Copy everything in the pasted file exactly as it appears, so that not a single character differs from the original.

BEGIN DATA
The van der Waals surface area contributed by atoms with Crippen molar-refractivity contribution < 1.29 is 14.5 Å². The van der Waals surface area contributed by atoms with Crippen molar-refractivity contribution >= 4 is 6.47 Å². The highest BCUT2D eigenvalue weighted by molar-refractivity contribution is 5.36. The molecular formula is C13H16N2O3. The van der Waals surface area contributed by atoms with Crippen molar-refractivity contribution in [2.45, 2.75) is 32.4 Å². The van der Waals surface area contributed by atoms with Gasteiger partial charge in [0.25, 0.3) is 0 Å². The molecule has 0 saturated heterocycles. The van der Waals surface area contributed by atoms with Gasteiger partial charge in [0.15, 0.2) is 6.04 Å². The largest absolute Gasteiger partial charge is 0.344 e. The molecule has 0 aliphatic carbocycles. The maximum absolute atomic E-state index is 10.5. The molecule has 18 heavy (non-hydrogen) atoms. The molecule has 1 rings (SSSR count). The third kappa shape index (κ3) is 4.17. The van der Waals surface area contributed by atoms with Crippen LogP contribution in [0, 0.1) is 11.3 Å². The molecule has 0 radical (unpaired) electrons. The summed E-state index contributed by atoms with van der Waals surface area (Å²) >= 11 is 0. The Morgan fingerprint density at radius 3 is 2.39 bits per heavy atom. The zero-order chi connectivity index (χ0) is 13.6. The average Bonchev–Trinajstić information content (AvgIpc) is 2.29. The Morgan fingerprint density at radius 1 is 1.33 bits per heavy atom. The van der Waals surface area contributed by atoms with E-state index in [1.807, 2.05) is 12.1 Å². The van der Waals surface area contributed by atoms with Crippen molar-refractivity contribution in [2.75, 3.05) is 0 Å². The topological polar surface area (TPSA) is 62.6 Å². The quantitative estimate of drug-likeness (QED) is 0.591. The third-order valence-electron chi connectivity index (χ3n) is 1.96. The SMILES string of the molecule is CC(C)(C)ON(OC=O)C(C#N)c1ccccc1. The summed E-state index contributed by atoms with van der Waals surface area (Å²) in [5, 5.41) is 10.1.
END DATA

The van der Waals surface area contributed by atoms with Crippen molar-refractivity contribution < 1.29 is 14.5 Å². The van der Waals surface area contributed by atoms with Crippen molar-refractivity contribution >= 4 is 6.47 Å². The highest BCUT2D eigenvalue weighted by molar-refractivity contribution is 5.36. The molecular formula is C13H16N2O3. The van der Waals surface area contributed by atoms with Crippen molar-refractivity contribution in [2.45, 2.75) is 32.4 Å². The van der Waals surface area contributed by atoms with Gasteiger partial charge in [0.25, 0.3) is 0 Å². The molecule has 0 saturated heterocycles. The van der Waals surface area contributed by atoms with Gasteiger partial charge in [0.15, 0.2) is 6.04 Å². The largest absolute Gasteiger partial charge is 0.344 e. The molecule has 0 aliphatic carbocycles. The maximum absolute atomic E-state index is 10.5. The molecule has 18 heavy (non-hydrogen) atoms. The molecule has 1 rings (SSSR count). The third kappa shape index (κ3) is 4.17. The van der Waals surface area contributed by atoms with Crippen LogP contribution in [0, 0.1) is 11.3 Å². The molecule has 0 radical (unpaired) electrons. The summed E-state index contributed by atoms with van der Waals surface area (Å²) >= 11 is 0. The Morgan fingerprint density at radius 3 is 2.39 bits per heavy atom. The zero-order chi connectivity index (χ0) is 13.6. The average Bonchev–Trinajstić information content (AvgIpc) is 2.29. The Morgan fingerprint density at radius 1 is 1.33 bits per heavy atom. The van der Waals surface area contributed by atoms with E-state index in [1.807, 2.05) is 12.1 Å². The van der Waals surface area contributed by atoms with Crippen molar-refractivity contribution in [2.75, 3.05) is 0 Å². The topological polar surface area (TPSA) is 62.6 Å². The quantitative estimate of drug-likeness (QED) is 0.591. The third-order valence-electron chi connectivity index (χ3n) is 1.96. The SMILES string of the molecule is CC(C)(C)ON(OC=O)C(C#N)c1ccccc1. The summed E-state index contributed by atoms with van der Waals surface area (Å²) in [5, 5.41) is 10.1.